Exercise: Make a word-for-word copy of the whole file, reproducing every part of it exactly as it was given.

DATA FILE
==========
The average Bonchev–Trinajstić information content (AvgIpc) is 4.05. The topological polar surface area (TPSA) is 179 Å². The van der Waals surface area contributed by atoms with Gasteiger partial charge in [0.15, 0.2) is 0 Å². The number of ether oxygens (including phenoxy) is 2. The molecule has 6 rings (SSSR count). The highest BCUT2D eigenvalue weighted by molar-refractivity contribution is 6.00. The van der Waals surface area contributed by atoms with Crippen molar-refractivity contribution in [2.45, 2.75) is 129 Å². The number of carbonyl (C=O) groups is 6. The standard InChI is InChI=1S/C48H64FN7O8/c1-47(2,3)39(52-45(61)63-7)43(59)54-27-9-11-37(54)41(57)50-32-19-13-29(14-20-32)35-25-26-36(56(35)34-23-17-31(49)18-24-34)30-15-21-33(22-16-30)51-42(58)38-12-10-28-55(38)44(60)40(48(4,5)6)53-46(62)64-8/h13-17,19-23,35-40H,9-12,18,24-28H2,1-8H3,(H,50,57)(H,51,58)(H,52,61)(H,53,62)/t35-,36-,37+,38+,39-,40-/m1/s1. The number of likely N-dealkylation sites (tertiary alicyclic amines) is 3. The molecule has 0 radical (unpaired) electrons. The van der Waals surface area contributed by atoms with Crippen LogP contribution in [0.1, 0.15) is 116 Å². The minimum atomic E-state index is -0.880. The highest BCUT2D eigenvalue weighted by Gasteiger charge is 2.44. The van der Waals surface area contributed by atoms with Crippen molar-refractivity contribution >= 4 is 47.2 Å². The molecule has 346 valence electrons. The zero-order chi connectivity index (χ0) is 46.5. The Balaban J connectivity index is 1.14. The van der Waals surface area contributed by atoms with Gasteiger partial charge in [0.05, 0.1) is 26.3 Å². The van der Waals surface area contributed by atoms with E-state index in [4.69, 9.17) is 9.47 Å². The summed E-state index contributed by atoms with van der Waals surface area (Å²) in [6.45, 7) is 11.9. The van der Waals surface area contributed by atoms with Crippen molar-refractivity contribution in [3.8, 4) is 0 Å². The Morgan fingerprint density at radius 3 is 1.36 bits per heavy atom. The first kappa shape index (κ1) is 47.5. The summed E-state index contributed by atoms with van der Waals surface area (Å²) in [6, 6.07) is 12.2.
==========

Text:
The average Bonchev–Trinajstić information content (AvgIpc) is 4.05. The topological polar surface area (TPSA) is 179 Å². The van der Waals surface area contributed by atoms with Gasteiger partial charge in [0.15, 0.2) is 0 Å². The number of ether oxygens (including phenoxy) is 2. The molecule has 6 rings (SSSR count). The highest BCUT2D eigenvalue weighted by molar-refractivity contribution is 6.00. The van der Waals surface area contributed by atoms with Crippen molar-refractivity contribution in [2.45, 2.75) is 129 Å². The number of carbonyl (C=O) groups is 6. The standard InChI is InChI=1S/C48H64FN7O8/c1-47(2,3)39(52-45(61)63-7)43(59)54-27-9-11-37(54)41(57)50-32-19-13-29(14-20-32)35-25-26-36(56(35)34-23-17-31(49)18-24-34)30-15-21-33(22-16-30)51-42(58)38-12-10-28-55(38)44(60)40(48(4,5)6)53-46(62)64-8/h13-17,19-23,35-40H,9-12,18,24-28H2,1-8H3,(H,50,57)(H,51,58)(H,52,61)(H,53,62)/t35-,36-,37+,38+,39-,40-/m1/s1. The number of likely N-dealkylation sites (tertiary alicyclic amines) is 3. The molecule has 0 radical (unpaired) electrons. The van der Waals surface area contributed by atoms with Crippen LogP contribution in [0.1, 0.15) is 116 Å². The minimum atomic E-state index is -0.880. The highest BCUT2D eigenvalue weighted by Gasteiger charge is 2.44. The van der Waals surface area contributed by atoms with Crippen molar-refractivity contribution >= 4 is 47.2 Å². The molecule has 346 valence electrons. The zero-order chi connectivity index (χ0) is 46.5. The Balaban J connectivity index is 1.14. The van der Waals surface area contributed by atoms with Gasteiger partial charge in [0.05, 0.1) is 26.3 Å². The van der Waals surface area contributed by atoms with E-state index in [4.69, 9.17) is 9.47 Å². The summed E-state index contributed by atoms with van der Waals surface area (Å²) in [6.45, 7) is 11.9. The van der Waals surface area contributed by atoms with Crippen molar-refractivity contribution in [3.8, 4) is 0 Å². The Morgan fingerprint density at radius 3 is 1.36 bits per heavy atom. The first kappa shape index (κ1) is 47.5. The summed E-state index contributed by atoms with van der Waals surface area (Å²) in [6, 6.07) is 12.2.